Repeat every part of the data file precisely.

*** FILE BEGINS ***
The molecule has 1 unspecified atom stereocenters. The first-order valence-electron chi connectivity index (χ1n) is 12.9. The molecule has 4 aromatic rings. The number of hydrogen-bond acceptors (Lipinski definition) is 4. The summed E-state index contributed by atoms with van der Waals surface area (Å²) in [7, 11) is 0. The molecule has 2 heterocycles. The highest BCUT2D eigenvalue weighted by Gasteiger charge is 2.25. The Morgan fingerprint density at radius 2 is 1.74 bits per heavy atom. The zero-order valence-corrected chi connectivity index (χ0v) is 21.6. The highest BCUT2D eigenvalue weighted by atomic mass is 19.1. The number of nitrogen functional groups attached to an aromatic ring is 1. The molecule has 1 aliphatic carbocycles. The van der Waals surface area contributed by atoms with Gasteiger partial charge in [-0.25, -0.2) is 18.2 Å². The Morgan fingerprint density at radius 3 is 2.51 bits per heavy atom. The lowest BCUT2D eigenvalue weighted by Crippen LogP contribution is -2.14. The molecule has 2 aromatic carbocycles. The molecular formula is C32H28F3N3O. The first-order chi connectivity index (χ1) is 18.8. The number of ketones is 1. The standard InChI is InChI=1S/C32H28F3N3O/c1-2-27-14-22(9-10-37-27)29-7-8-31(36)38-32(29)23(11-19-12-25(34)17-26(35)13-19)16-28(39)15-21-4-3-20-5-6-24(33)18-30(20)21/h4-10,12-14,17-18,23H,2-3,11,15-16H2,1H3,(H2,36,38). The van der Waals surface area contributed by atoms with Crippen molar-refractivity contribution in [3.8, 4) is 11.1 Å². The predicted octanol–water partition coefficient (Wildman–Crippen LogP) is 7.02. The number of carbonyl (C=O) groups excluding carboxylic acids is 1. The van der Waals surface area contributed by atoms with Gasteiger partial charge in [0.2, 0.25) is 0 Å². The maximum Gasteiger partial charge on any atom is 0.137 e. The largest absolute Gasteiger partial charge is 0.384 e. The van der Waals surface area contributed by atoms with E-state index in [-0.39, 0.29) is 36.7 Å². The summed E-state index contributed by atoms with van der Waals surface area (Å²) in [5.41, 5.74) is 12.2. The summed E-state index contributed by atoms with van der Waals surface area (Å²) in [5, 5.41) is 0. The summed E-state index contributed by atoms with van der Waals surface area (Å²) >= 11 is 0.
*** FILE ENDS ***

The molecule has 1 unspecified atom stereocenters. The first-order valence-electron chi connectivity index (χ1n) is 12.9. The molecule has 4 aromatic rings. The number of hydrogen-bond acceptors (Lipinski definition) is 4. The summed E-state index contributed by atoms with van der Waals surface area (Å²) in [7, 11) is 0. The molecule has 2 heterocycles. The highest BCUT2D eigenvalue weighted by Gasteiger charge is 2.25. The Morgan fingerprint density at radius 2 is 1.74 bits per heavy atom. The zero-order valence-corrected chi connectivity index (χ0v) is 21.6. The highest BCUT2D eigenvalue weighted by atomic mass is 19.1. The number of nitrogen functional groups attached to an aromatic ring is 1. The molecule has 1 aliphatic carbocycles. The van der Waals surface area contributed by atoms with Gasteiger partial charge in [-0.25, -0.2) is 18.2 Å². The Morgan fingerprint density at radius 3 is 2.51 bits per heavy atom. The lowest BCUT2D eigenvalue weighted by Crippen LogP contribution is -2.14. The molecule has 2 aromatic carbocycles. The molecular formula is C32H28F3N3O. The first-order chi connectivity index (χ1) is 18.8. The number of ketones is 1. The standard InChI is InChI=1S/C32H28F3N3O/c1-2-27-14-22(9-10-37-27)29-7-8-31(36)38-32(29)23(11-19-12-25(34)17-26(35)13-19)16-28(39)15-21-4-3-20-5-6-24(33)18-30(20)21/h4-10,12-14,17-18,23H,2-3,11,15-16H2,1H3,(H2,36,38). The van der Waals surface area contributed by atoms with Crippen molar-refractivity contribution in [3.8, 4) is 11.1 Å². The predicted octanol–water partition coefficient (Wildman–Crippen LogP) is 7.02. The number of carbonyl (C=O) groups excluding carboxylic acids is 1. The van der Waals surface area contributed by atoms with Gasteiger partial charge in [0.2, 0.25) is 0 Å². The maximum Gasteiger partial charge on any atom is 0.137 e. The largest absolute Gasteiger partial charge is 0.384 e. The van der Waals surface area contributed by atoms with E-state index in [-0.39, 0.29) is 36.7 Å². The summed E-state index contributed by atoms with van der Waals surface area (Å²) in [5.41, 5.74) is 12.2. The summed E-state index contributed by atoms with van der Waals surface area (Å²) in [5, 5.41) is 0. The summed E-state index contributed by atoms with van der Waals surface area (Å²) >= 11 is 0.